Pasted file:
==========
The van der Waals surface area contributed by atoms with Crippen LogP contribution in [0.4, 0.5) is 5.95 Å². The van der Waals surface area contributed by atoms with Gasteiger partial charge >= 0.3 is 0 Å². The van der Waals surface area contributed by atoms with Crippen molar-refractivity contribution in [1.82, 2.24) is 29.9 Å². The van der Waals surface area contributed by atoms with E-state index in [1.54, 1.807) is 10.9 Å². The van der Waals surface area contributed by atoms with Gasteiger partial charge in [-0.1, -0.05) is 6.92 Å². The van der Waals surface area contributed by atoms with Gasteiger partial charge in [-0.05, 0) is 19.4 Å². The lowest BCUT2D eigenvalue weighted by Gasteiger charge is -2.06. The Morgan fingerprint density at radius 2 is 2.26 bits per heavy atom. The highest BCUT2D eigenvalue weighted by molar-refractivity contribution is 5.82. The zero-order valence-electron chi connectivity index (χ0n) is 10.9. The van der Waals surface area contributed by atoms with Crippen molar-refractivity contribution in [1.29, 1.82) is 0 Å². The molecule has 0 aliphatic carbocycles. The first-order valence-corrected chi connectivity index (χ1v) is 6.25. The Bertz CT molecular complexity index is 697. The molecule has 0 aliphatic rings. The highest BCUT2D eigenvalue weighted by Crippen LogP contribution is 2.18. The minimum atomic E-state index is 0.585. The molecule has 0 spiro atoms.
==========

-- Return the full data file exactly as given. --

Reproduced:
The van der Waals surface area contributed by atoms with Crippen LogP contribution in [0.4, 0.5) is 5.95 Å². The van der Waals surface area contributed by atoms with Gasteiger partial charge >= 0.3 is 0 Å². The van der Waals surface area contributed by atoms with Crippen molar-refractivity contribution in [1.82, 2.24) is 29.9 Å². The van der Waals surface area contributed by atoms with E-state index in [1.54, 1.807) is 10.9 Å². The van der Waals surface area contributed by atoms with Gasteiger partial charge in [-0.1, -0.05) is 6.92 Å². The van der Waals surface area contributed by atoms with Gasteiger partial charge in [-0.05, 0) is 19.4 Å². The lowest BCUT2D eigenvalue weighted by Gasteiger charge is -2.06. The Morgan fingerprint density at radius 2 is 2.26 bits per heavy atom. The highest BCUT2D eigenvalue weighted by molar-refractivity contribution is 5.82. The zero-order valence-electron chi connectivity index (χ0n) is 10.9. The van der Waals surface area contributed by atoms with Crippen molar-refractivity contribution in [1.29, 1.82) is 0 Å². The molecule has 0 aliphatic carbocycles. The first-order valence-corrected chi connectivity index (χ1v) is 6.25. The Bertz CT molecular complexity index is 697. The molecule has 0 aliphatic rings. The highest BCUT2D eigenvalue weighted by Crippen LogP contribution is 2.18. The minimum atomic E-state index is 0.585. The molecule has 0 spiro atoms.